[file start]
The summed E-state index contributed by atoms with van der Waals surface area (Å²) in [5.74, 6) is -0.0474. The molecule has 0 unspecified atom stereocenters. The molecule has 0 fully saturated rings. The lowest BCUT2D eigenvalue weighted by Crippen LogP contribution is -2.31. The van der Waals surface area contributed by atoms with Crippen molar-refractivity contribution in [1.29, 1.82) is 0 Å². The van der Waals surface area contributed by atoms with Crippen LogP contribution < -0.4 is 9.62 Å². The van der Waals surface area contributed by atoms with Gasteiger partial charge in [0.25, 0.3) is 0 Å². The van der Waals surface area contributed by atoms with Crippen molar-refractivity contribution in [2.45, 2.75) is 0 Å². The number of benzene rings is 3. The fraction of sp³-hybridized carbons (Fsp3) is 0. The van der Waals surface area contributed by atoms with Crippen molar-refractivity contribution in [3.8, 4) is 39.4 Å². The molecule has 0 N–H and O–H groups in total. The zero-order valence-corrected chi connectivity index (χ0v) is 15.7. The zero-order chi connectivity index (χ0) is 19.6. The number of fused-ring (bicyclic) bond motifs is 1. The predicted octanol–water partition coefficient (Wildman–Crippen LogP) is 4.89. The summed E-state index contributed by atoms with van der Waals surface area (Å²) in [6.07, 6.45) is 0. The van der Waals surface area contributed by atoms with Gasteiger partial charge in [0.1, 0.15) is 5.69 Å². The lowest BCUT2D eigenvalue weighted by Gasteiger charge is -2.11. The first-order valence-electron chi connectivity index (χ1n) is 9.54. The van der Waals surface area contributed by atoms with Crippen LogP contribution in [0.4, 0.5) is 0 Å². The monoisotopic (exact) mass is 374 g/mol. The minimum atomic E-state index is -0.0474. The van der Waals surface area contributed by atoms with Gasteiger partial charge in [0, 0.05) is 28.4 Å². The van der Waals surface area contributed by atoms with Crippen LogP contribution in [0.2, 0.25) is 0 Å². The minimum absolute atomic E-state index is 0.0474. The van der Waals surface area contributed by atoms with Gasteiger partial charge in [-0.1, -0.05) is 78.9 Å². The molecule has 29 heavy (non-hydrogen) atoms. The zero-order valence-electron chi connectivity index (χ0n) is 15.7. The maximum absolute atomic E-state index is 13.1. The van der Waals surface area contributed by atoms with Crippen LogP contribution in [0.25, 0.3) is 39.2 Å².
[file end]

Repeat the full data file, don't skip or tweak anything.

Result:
The summed E-state index contributed by atoms with van der Waals surface area (Å²) in [5.74, 6) is -0.0474. The molecule has 0 unspecified atom stereocenters. The molecule has 0 fully saturated rings. The lowest BCUT2D eigenvalue weighted by Crippen LogP contribution is -2.31. The van der Waals surface area contributed by atoms with Crippen molar-refractivity contribution in [1.29, 1.82) is 0 Å². The van der Waals surface area contributed by atoms with Crippen LogP contribution < -0.4 is 9.62 Å². The van der Waals surface area contributed by atoms with Gasteiger partial charge in [0.25, 0.3) is 0 Å². The van der Waals surface area contributed by atoms with Crippen molar-refractivity contribution in [2.45, 2.75) is 0 Å². The number of benzene rings is 3. The fraction of sp³-hybridized carbons (Fsp3) is 0. The van der Waals surface area contributed by atoms with Crippen molar-refractivity contribution in [3.8, 4) is 39.4 Å². The molecule has 0 N–H and O–H groups in total. The zero-order valence-corrected chi connectivity index (χ0v) is 15.7. The zero-order chi connectivity index (χ0) is 19.6. The number of fused-ring (bicyclic) bond motifs is 1. The predicted octanol–water partition coefficient (Wildman–Crippen LogP) is 4.89. The summed E-state index contributed by atoms with van der Waals surface area (Å²) in [6.07, 6.45) is 0. The van der Waals surface area contributed by atoms with Gasteiger partial charge in [0.1, 0.15) is 5.69 Å². The lowest BCUT2D eigenvalue weighted by Gasteiger charge is -2.11. The first-order valence-electron chi connectivity index (χ1n) is 9.54. The van der Waals surface area contributed by atoms with Crippen LogP contribution in [0.4, 0.5) is 0 Å². The monoisotopic (exact) mass is 374 g/mol. The minimum atomic E-state index is -0.0474. The van der Waals surface area contributed by atoms with Gasteiger partial charge in [0, 0.05) is 28.4 Å². The van der Waals surface area contributed by atoms with Crippen LogP contribution in [0.2, 0.25) is 0 Å². The minimum absolute atomic E-state index is 0.0474. The van der Waals surface area contributed by atoms with Gasteiger partial charge in [-0.1, -0.05) is 78.9 Å². The molecule has 29 heavy (non-hydrogen) atoms. The zero-order valence-electron chi connectivity index (χ0n) is 15.7. The maximum absolute atomic E-state index is 13.1. The van der Waals surface area contributed by atoms with Crippen LogP contribution in [0.25, 0.3) is 39.2 Å².